As our understanding of risks and our local environments change we ensure that these are reviewed and revised in accordance with national policy frameworks. Information is integral to our continual service improvement. Using historical data we are able to learn from past events to make improvements for the future. Furthermore, we work closely with partner agencies to share crucial information and also deliver cost effective services to the public.
Integrated Risk Management Plan (IRMP)
Our IRMP sets out our goals as a Service and how we plan to continue to make life safer for everyone in Hampshire. This involves:
- Identifying existing and potential risks to the communities within Hampshire
- Evaluating the effectiveness of current preventative and response arrangements
- Identifying opportunities for improvements and determine policies and standards for prevention and intervention
- Providing the resource requirements needed to meet these policies and standards
To produce the Service’s IRMP for the future, we have, over the last couple of years, reviewed every angle of our Service including how we respond to incidents, how we can create safer communities and how we can help build community resilience. This extensive piece of work was called the Risk Review project.
This began in February 2014, the Service set out to review all the risks in Hampshire, including population demographics, businesses and crime levels. By September 2014 we had scenarios for change, which were then put to a cross-section of our staff for feedback. After gathering this data we took this forward into the creation of our initial draft proposals. We looked to members of the Service, and their representative bodies, to give individual feedback and a view to the help shape the proposals going forward to the next phase. In 2015, we again put our proposals back to our staff so that they could understand how the process was developing. It allowed staff a further opportunity to have their say on the vision for the future of their local fire station.
The proposals were then reviewed by the Service Management Team and by our governing body the Hampshire and Fire Rescue Service Authority. Following the review we entered a 12 week consultation period, beginning in September 2015, which gathered input and opinions from all of our key stakeholder groups from across the county. The consultation closed on 4 December 2015 and the proposals were then amended and approved by Hampshire Fire and Rescue Authority on the 24 February 2016.
In March 2016, the Safer Hampshire consultation was awarded a certificate of best practice from The Consultation Institute (https://www.hantsfire.gov.uk/EasySiteWeb/GatewayLink.aspx?alId=12485)
To view our IRMP please see: https://www.hantsfire.gov.uk/EasySiteWeb/GatewayLink.aspx?alId=13820
Our Service Plan clearly lays out our vision to work smarter, be more efficient, and to make life safer for everyone in Hampshire. Expanding on the areas covered in our IRMP we look to create safer communities through the strengthening of our Service. This is set out into 9 overarching priorities:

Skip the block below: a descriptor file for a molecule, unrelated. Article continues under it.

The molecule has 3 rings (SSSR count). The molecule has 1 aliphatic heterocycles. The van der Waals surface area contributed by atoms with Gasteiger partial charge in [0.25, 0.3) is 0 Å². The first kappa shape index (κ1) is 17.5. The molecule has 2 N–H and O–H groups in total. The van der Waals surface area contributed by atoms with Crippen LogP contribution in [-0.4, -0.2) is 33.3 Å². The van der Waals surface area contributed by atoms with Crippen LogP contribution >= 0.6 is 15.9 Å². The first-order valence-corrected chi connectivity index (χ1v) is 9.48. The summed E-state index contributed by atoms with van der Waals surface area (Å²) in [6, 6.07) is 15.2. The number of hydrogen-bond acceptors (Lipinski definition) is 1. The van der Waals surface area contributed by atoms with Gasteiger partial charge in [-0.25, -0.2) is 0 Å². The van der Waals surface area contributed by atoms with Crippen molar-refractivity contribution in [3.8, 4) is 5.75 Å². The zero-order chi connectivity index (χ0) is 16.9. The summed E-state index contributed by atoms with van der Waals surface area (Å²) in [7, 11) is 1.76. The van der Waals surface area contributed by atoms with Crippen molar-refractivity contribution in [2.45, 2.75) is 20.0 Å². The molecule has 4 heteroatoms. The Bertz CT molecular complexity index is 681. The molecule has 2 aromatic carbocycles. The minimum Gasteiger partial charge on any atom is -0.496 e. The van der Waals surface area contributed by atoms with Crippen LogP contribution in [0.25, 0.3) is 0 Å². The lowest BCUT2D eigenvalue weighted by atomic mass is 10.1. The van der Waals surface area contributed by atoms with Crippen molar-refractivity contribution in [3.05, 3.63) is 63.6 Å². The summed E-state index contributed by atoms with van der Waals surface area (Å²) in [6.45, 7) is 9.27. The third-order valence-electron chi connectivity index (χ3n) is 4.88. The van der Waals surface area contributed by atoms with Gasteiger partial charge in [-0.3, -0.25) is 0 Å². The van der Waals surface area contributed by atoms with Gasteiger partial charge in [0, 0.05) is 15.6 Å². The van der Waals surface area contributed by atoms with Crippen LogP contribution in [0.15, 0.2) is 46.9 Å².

- Building Community Resilience
- Creating Safer Communities
- Responding to Incidents
- Assets & Money
- Communications & Engagement
- Our People & Leadership
- Working with Partners
For more details please see http://www.hantsfire.gov.uk/about-us/plan/
As part of the governance arrangements within the Service Management Team (SMT), a number of committees have been established to effectively manage important areas of the organisation. One of these groups is the Performance Board. This Board has delegated authority from SMT to act in a monitoring capacity for managing and thereby improving the performance of all organisational activity that Hampshire Fire and Rescue Service (HFRS) undertakes.
The headings of the logic model are as follows:
· Activity – activities being under taken
· Input – resources available to deliver the activity
· Output – quantifiable metrics to show productivity of activity
· Outcome – immediate measurable change the activity hopes to deliver
· Impact – wider benefits the Service or public may realise
Successful performance management relies on effective monitoring that drives informed decision making. Therefore, our Framework is there to ensure performance is appropriately reported and improvement actions are driven through transparent scrutiny. This starts at a local level with a common approach to the establishment of Station and Team Plans and agreement of ways of monitoring the delivery of these plans. This then feeds up through the monitoring of delivery of both business as usual and transformational change activities towards the achievement of the objectives in the Service Plan, to the provision of reports to the Fire Authority.
For more information on our performance reporting, please see our performance standards.
Our Peer Review took place from 24th to 27th November 2015. This consisted of a range of on-site activities including interviews, focus groups and fire station visits. The peer team met with a broad cross-section of officers, staff, front-line firefighters, partners and elected members. The peer team undertook background reading provided to them in advance, including the HFRS Self- Assessment. The evidence and feedback gathered was assimilated into broad themes and was delivered to HFRS on the final day of the challenge.
For more information, please see our peer review.
Emergency services are facing an increased variety of demanding situations. Major incidents caused by natural disasters, industrial accidents and the threat of terror attacks are challenges that we need to prepare for at a national level. These incidents could potentially have an impact on our daily lives. For this reason, there is a need for high levels of preparedness by the emergency services, including improved ability to operate effectively together. We hold several assets and deliver a response capability to National incidents that may arise in support of this initiative.
For more information, please see our civil resilience.